If so, the historian who was telling the story in the DVD documentary would be wrong. I don’t remember who he was at the moment, but he seemed knowledgeable about Popeye’s history overall. The point the historian was making was that King COULD have used the Bluto name without problems — they just didn’t do their research properly with regards to Segar originating the character in the comic strip. (In other words, they found out about it way too late, after the TV series had been produced with the character designated as “Brutus”.)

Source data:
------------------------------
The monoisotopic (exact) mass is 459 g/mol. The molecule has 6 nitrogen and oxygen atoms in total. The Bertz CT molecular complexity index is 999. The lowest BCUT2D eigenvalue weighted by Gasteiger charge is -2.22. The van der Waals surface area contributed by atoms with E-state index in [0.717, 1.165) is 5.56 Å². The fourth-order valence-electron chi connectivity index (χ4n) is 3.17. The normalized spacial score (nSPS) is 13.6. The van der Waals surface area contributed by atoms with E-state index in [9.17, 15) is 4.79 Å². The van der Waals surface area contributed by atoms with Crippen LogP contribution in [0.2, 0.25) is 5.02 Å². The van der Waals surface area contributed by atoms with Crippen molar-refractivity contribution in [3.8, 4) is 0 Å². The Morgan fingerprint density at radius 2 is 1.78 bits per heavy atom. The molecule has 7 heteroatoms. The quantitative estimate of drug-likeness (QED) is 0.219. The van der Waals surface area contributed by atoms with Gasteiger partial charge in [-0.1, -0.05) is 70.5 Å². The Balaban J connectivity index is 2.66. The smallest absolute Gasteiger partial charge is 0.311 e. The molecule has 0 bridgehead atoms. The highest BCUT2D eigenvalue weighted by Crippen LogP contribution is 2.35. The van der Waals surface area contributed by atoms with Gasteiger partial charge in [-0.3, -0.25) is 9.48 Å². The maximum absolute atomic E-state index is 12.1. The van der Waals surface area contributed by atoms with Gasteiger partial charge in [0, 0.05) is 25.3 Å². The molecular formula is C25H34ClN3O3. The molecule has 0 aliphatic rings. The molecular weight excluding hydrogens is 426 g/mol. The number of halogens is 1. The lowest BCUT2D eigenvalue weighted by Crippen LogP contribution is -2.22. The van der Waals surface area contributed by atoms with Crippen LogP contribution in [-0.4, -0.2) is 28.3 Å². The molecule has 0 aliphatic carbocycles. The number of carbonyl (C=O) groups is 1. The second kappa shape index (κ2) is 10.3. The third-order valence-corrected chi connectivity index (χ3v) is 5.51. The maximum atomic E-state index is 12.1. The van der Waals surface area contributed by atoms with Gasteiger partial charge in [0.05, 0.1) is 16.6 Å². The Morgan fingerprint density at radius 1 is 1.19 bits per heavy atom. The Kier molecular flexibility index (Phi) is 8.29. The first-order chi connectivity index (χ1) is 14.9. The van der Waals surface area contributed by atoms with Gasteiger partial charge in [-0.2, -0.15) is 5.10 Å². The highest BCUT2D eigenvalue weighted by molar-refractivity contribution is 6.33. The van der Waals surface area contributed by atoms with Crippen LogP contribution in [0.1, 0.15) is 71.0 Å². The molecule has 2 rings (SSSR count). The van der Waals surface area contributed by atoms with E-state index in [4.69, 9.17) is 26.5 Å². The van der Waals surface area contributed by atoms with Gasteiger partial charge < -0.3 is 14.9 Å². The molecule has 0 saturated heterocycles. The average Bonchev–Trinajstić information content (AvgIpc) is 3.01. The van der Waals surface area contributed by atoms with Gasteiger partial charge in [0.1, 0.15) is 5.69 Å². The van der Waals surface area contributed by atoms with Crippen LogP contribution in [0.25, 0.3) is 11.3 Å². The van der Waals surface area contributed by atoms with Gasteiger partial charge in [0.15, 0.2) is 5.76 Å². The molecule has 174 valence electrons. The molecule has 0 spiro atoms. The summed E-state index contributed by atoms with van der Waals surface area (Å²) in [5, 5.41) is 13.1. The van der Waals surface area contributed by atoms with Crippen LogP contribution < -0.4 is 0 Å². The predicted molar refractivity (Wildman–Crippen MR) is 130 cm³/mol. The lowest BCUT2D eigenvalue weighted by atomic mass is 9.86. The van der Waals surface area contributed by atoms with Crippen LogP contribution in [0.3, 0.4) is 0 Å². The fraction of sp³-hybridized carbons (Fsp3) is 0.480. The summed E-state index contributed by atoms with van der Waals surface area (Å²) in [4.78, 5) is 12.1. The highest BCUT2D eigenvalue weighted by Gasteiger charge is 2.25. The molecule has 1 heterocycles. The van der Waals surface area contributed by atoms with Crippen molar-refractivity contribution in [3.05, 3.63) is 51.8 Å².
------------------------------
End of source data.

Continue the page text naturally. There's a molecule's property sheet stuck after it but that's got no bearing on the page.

• I’ll NEVER forget having seen the 60s popeye for the first time. I was appalled, and offended, by it….as a SEVEN year old.

    Ka-tripley JUST as appalled NOW!!!

    • I honestly do not see what the problem was with the Paramount, Ray, and possibly Rembrandt shorts. Harmon and Kinney’s on the other hand…..

  • The Secret Squirrel reboot, however, was WONNNderful. They made the shorts all-animal. QUITE clever….and well done, and funny!!!

  • Looking back at the King Features Popeye cartoons, what’s frustrating now is thinking about what Fleischer Studio could have done with the Sea Hag, who was really the only recurring “villain” in the Segar Thimble Theater comic strip, and who was genuinely scary and evil. Given their track-record for the creepy and surreal, they could really have had fun with her.

    • Very good point; never really thought of that. I actually got introduced to Popeye via this series as a small child in the late1960’s/70’s.